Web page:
95% of networking is about who you already know. Networking is not just about meeting new people — to master it, you have to become good at keeping in touch. The most important thing is to get out from behind your desk and meet people face to face. Twitter and Facebook can only give you an idea of what a person is like. If you want to help others, or latch onto the most exciting aspects about their ideas, you have to meet them face-to-face.

The essential factor in maintaining an effective network is thoughtfulness. Try to be mindful and aware of who’s in your network and what they might find helpful at any given time, because those good deeds will come back to you. Someone might see an opportunity and think of you, or when you want to make something happen, you’ll find a huge group of people willing to help you.

What are your top specific tips for building a network?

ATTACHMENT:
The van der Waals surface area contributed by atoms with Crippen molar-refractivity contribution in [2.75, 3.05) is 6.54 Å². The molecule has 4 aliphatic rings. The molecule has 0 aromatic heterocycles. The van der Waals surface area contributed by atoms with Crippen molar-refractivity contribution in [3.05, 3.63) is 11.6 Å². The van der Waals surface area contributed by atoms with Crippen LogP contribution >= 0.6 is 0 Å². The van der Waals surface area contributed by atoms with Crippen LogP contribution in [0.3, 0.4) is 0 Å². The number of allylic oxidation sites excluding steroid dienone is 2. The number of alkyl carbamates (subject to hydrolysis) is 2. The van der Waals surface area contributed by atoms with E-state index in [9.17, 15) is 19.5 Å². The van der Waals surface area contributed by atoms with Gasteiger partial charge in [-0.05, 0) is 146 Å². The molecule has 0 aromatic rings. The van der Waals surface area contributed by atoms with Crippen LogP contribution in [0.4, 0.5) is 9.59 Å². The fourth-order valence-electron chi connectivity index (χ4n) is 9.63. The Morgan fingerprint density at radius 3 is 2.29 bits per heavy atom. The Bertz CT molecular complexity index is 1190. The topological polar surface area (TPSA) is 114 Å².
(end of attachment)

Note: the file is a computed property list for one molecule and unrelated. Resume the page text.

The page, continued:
In large organisations, people often say that they’re surprised by how infrequently people approach them for advice. If senior management tell you that their ‘door is always open,’ it can pay to take them up on that from time to time.

My favourite way of creating or maintaining networks is by hosting an informal event. It doesn’t have to cost a lot of money or be glamorous — it could simply be meeting up after work.

“It’s comforting to surround oneself with people who think similarly, but diversity is important.”

My network has increased in value as I’ve encouraged people to bring guests to events or listened to people who are very different to me. I’m always thinking about how to broaden my horizons, so I look for people across sectors, types of company or jobs. I personally find that following people on Twitter that I know are unlike me is a way to learn about new ideas.

What’s on your learning playlist?

The single book I’d recommend is the extraordinary How to Win Friends and Influence People by Dale Carnegie. It was written in 1936, but even after all this time, it’s still a valuable collection of ideas. The Tipping Point was an immensely influential book in my life, as it introduced me to the idea of a ‘connector’. It is a powerful and fascinating exploration of how just one person can make a big difference.